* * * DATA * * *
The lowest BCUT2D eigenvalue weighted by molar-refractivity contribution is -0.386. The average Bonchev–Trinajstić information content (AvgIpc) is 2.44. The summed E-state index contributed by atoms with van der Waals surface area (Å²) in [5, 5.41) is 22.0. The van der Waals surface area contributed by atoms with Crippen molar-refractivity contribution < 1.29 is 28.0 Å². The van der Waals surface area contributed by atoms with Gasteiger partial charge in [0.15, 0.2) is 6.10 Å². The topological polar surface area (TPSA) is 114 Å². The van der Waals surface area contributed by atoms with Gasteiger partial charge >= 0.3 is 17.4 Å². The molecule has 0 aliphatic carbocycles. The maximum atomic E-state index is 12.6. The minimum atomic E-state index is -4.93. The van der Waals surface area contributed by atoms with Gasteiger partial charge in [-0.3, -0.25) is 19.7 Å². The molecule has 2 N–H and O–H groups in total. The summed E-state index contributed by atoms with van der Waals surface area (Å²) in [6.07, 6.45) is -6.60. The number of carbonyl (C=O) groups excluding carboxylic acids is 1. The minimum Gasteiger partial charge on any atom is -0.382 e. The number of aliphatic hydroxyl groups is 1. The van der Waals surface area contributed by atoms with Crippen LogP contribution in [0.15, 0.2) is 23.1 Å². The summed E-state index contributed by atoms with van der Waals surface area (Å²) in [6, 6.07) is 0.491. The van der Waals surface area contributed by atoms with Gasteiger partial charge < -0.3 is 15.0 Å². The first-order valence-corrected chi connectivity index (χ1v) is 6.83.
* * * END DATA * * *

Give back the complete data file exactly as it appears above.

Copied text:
The lowest BCUT2D eigenvalue weighted by molar-refractivity contribution is -0.386. The average Bonchev–Trinajstić information content (AvgIpc) is 2.44. The summed E-state index contributed by atoms with van der Waals surface area (Å²) in [5, 5.41) is 22.0. The van der Waals surface area contributed by atoms with Crippen molar-refractivity contribution < 1.29 is 28.0 Å². The van der Waals surface area contributed by atoms with Gasteiger partial charge in [0.15, 0.2) is 6.10 Å². The topological polar surface area (TPSA) is 114 Å². The van der Waals surface area contributed by atoms with Gasteiger partial charge >= 0.3 is 17.4 Å². The molecule has 0 aliphatic carbocycles. The maximum atomic E-state index is 12.6. The minimum atomic E-state index is -4.93. The van der Waals surface area contributed by atoms with Gasteiger partial charge in [-0.3, -0.25) is 19.7 Å². The molecule has 2 N–H and O–H groups in total. The summed E-state index contributed by atoms with van der Waals surface area (Å²) in [6.07, 6.45) is -6.60. The number of carbonyl (C=O) groups excluding carboxylic acids is 1. The minimum Gasteiger partial charge on any atom is -0.382 e. The number of aliphatic hydroxyl groups is 1. The van der Waals surface area contributed by atoms with Crippen LogP contribution in [0.15, 0.2) is 23.1 Å². The summed E-state index contributed by atoms with van der Waals surface area (Å²) in [6, 6.07) is 0.491. The van der Waals surface area contributed by atoms with Gasteiger partial charge < -0.3 is 15.0 Å². The first-order valence-corrected chi connectivity index (χ1v) is 6.83.